Lawmakers just won't give up when it comes to trying to silence whistleblowers, but this time they've stooped to a new low by sneaking an ag gag provision into a bill that was intended to improve animal welfare in kentucky.
Earlier this year Rep. Joni Jenkins introduced a bill (HB 222) that was intended to help animals by banning gas chambers and setting other euthanasia standards for shelters in the state, which would have been a win for animals.
Unfortunately, after it was passed through the House, the Senate Agricultural Committee stealthily added an ag gag provision that's intended to silence those who expose cruelty to animals on farms by making it illegal to take video or sound recordings on farms.
Lawmakers shouldn't be supporting legislation that will shield agribusinesses and animal enterprises from accountability, while simultaneously attempting to punish those who bring cruelty and inhumane treatment to light.
Please sign the petition asking Kentucky lawmakers not to support this bill as it is written.
As someone who is concerned about animal welfare, I was beyond disappointed to learn that a provision intended to silence whistleblowers was stealthily added to a bill that was intended to improve animal welfare in Kentucky.
The original bill introduced by Rep. Joni Jenkins, HB 222, was intended to help animals by banning gas chambers and setting other euthanasia standards for shelters in the state.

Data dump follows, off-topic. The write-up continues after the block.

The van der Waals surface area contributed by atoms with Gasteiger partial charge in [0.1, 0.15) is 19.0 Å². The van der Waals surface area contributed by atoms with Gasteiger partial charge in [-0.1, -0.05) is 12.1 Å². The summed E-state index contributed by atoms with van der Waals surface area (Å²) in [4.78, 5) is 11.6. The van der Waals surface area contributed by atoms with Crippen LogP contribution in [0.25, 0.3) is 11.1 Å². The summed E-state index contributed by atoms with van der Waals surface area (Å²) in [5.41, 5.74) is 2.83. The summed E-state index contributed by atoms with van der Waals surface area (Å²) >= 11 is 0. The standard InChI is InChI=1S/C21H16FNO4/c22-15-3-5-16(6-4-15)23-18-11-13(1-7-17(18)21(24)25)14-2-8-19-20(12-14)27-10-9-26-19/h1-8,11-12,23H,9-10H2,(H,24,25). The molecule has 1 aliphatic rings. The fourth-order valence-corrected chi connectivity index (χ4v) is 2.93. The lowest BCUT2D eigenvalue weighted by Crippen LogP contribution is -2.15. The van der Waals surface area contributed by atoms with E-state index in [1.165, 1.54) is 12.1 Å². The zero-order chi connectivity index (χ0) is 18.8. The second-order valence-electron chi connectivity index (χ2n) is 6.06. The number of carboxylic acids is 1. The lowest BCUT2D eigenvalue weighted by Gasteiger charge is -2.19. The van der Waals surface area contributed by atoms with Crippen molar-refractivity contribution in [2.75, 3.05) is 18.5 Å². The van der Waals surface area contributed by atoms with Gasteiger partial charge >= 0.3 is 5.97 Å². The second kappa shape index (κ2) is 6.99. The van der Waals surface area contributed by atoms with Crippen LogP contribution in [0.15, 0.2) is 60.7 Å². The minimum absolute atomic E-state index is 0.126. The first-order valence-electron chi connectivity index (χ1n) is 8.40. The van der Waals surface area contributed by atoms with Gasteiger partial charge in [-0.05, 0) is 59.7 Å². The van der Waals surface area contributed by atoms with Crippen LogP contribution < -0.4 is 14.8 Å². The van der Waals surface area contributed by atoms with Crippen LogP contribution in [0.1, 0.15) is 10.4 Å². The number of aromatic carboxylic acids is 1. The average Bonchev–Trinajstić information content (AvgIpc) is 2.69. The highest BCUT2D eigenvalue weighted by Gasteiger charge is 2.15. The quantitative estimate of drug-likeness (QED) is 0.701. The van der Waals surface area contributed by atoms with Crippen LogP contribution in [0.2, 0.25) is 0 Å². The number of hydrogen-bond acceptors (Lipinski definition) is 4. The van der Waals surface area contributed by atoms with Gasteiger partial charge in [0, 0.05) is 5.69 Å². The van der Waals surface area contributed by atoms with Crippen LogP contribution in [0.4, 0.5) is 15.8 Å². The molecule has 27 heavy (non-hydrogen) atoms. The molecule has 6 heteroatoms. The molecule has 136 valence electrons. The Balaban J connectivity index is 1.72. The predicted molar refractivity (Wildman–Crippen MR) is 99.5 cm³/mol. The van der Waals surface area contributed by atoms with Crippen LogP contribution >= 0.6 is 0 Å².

Sadly, the provision that was added will silence whistleblowers who aim to expose animal cruelty at agricultural operations.
Undercover investigations have played an important role in exposing not only egregious abuse and unsanitary living conditions that farm animals are forced to endure, but have also drawn attention to standard industry practices that don’t fit into the mainstream idea of humane treatment of animals and in some cases have resulted in criminal charges, new policies and laws and the closure of unethical facilities.
In addition to allowing the horrors that farm animals endure to go on in secrecy, ag gag bills also threaten food safety, workers' rights and free speech. It is a shame to see Kentucky working to protect an industry that has something to hide at the expense of animal welfare, consumers and the First Amendment.
I sincerely hope you will stand up for both consumers and animals in Kentucky by rejecting this bill as it is written.